Weekend Box Office: Cinderella Dazzles In Debut

Disney’s live-action version of Cinderella was the belle of the North American multiplex ball this weekend while the latest Liam Neeson action flick Run All Night jogged its way to a weak second place finish. Thanks to the arrival of the Disney hit, the box office was up a huge 63% from last weekend and a healthy 20% from last year at this time. Business should continue to excel over the next couple of weeks with next Friday’s arrival of the Divergent sequel Insurgent and Fast and Furious 7 two weeks after that.

For the third time in the past five years, the Mouse House has opened a fantasy feature in the month of March to summertime-like numbers. The trend began in 2010 with Tim Burton’s Alice In Wonderland, which earned a whopping $116 million and finished domestically with $331 million. 2013’s Oz: The Great and Powerful arrived on the scene with $79 million en route to a $234 million final payday. Both were big hits overseas.

This year, it’s Kenneth Branagh’s Cinderella that is making the big bucks. The critically praised family feature opened on 3,845 screens where it earned an estimated $70 million. The $18,219 per screen average for the film is particularly impressive given the fact that the movie does not have the benefit of higher priced 3D showings. The film opened day and date in 60 foreign markets, contributed an additional $62.4 million to the overall total. A whopping $25 million of that total came from China.

Cinderella’s big opening is also the latest in a series of live-action Disney flicks that is based on one of their beloved “Disney Princess” properties. In addition to Alice, Disney mined gold last year with its new take on Sleeping Beauty, the Angelina Jolie blockbuster Maleficent. That film opened in late May with $69 million and powered its way to a huge $241 million domestically. The studio already has a live-action version of its 1991 classic Beauty and the Beast in the works for a 2016 release with Emma Watson in the lead role.

Cinderella has a few additional things going for it that Alice, Oz and Maleficent did not. The production budget for the Branagh feature was $95 million, far below the $175 – $215 million spent on the others. With no big marquee names like Johnny Depp and Angelina Jolie attached to this project –Lily James, Richard Madden and Cate Blanchett headline Cinderella-, Disney should score a bigger share of the box office gross.

Critical support was also stronger for this film, which could attract viewers who may have been on the fence about seeing this in the theater. Cinderella scored an 83% approval rating on Rotten Tomatoes whereas the others notched numbers below 60%. Finally, it didn’t hurt to have the seven-minute animated short Frozen Fever playing prior to the start of Cinderella, an aspect that was marketed by Disney almost as much as the main feature.

Liam Neeson recently announced that he would be retiring as an action film star within a couple of years. Given the weak opening for his second action film so far this year, Warner’s Run All Night, he may want to put away his gun sooner rather than later. Mixed reviews for the Jaume Collet-Serra shoot ‘em up and an ad campaign that offered up far more déjà vu than it did viewing enticement couldn’t get Run past the $11 million mark on 3,171 screens.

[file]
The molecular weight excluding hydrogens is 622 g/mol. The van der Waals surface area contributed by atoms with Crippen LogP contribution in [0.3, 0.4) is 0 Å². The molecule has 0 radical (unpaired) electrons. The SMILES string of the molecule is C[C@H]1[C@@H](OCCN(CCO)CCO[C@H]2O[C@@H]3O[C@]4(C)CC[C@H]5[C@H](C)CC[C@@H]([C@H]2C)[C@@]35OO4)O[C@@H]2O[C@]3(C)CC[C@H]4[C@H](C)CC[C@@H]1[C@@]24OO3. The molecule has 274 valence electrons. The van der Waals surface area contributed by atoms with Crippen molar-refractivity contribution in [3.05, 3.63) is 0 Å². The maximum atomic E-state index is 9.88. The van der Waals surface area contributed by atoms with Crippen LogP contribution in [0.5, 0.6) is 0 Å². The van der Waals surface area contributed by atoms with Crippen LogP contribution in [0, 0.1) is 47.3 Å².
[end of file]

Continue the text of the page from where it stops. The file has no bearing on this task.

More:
Run All Night is the fourth action film that Neeson has headlined within the past thirteen months, the other three being Non-Stop –which was directed by Collet-Serra-, A Walk Among the Tombstones and this past January’s Taken 3. The opening for Run All Night is the lowest opening for Neeson since he began using his special set of skills to reinvent his career seven years ago with the original Taken.

Climbing up one spot to third place was Fox’s durable hit Kingsman: The Secret Service with an estimated $6.2 million from 2,635 theaters. Off 25%, the Matthew Vaughn hit has now bagged $107.3 million in the past five weeks. The movie should be able to tough it out for a few more weeks until Fast and Furious 7 arrives on the scene. By that point, Kingsman may reach the $130 million mark in North America.

Dropping two spots to land in fourth was Warner’s Will Smith flick Focus with $5.8 million 2,855 screens. Off 42% from the week before, the con comedy has earned a mild $44 million so far and might wind down with roughly $55 million. Foreign totals currently stand at $37 million.

Rounding out the top five was last week’s number one film, the critically panned sci-fi flick Chappie, also with an estimated $5.8 million from 3,201 theaters. Off a steep 56%, Chappie has earned a dismal $23 million after two weeks of release and will be lucky to make $35 million domestically before heading off to home video at the start of June.

The remainder of the top ten is as follows:

  1. The Second Best Exotic Marigold Hotel (Fox) $5.7 million (-33%); $18 million
  1. The SpongeBob Movie (Paramount) $4.1 million (-38%); $154.6 million
  1. McFarland, USA (Disney) $3.6 million (-29%); $35 million
  1. American Sniper (Warner) $2.93 million (-33%); $341 million
  1. The DUFF (Lionsgate) $2.9 million (-39%); $30 million

In addition to the debut of Insurgent, which will give Cinderella a run for the number one spot, next weekend will see the arrival of the Sean Penn feature The Gunman.

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